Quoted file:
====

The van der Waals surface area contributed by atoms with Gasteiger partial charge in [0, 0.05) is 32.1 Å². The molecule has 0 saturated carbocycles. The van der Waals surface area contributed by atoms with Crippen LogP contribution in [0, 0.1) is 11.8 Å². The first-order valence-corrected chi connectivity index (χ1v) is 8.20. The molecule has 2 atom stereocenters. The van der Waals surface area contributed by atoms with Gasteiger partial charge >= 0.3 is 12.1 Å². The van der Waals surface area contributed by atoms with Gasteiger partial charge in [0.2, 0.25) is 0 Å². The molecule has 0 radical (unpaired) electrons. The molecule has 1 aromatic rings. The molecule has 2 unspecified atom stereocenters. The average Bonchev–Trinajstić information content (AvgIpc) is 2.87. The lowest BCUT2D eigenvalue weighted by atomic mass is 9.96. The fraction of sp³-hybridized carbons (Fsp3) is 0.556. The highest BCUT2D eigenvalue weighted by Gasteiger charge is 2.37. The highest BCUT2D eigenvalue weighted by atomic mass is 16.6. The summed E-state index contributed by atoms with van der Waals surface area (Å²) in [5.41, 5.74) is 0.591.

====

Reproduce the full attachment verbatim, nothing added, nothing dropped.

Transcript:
The van der Waals surface area contributed by atoms with Gasteiger partial charge in [0, 0.05) is 32.1 Å². The molecule has 0 saturated carbocycles. The van der Waals surface area contributed by atoms with Crippen LogP contribution in [0, 0.1) is 11.8 Å². The first-order valence-corrected chi connectivity index (χ1v) is 8.20. The molecule has 2 atom stereocenters. The van der Waals surface area contributed by atoms with Gasteiger partial charge >= 0.3 is 12.1 Å². The van der Waals surface area contributed by atoms with Gasteiger partial charge in [0.2, 0.25) is 0 Å². The molecule has 0 radical (unpaired) electrons. The molecule has 1 aromatic rings. The molecule has 2 unspecified atom stereocenters. The average Bonchev–Trinajstić information content (AvgIpc) is 2.87. The lowest BCUT2D eigenvalue weighted by atomic mass is 9.96. The fraction of sp³-hybridized carbons (Fsp3) is 0.556. The highest BCUT2D eigenvalue weighted by Gasteiger charge is 2.37. The highest BCUT2D eigenvalue weighted by atomic mass is 16.6. The summed E-state index contributed by atoms with van der Waals surface area (Å²) in [5.41, 5.74) is 0.591.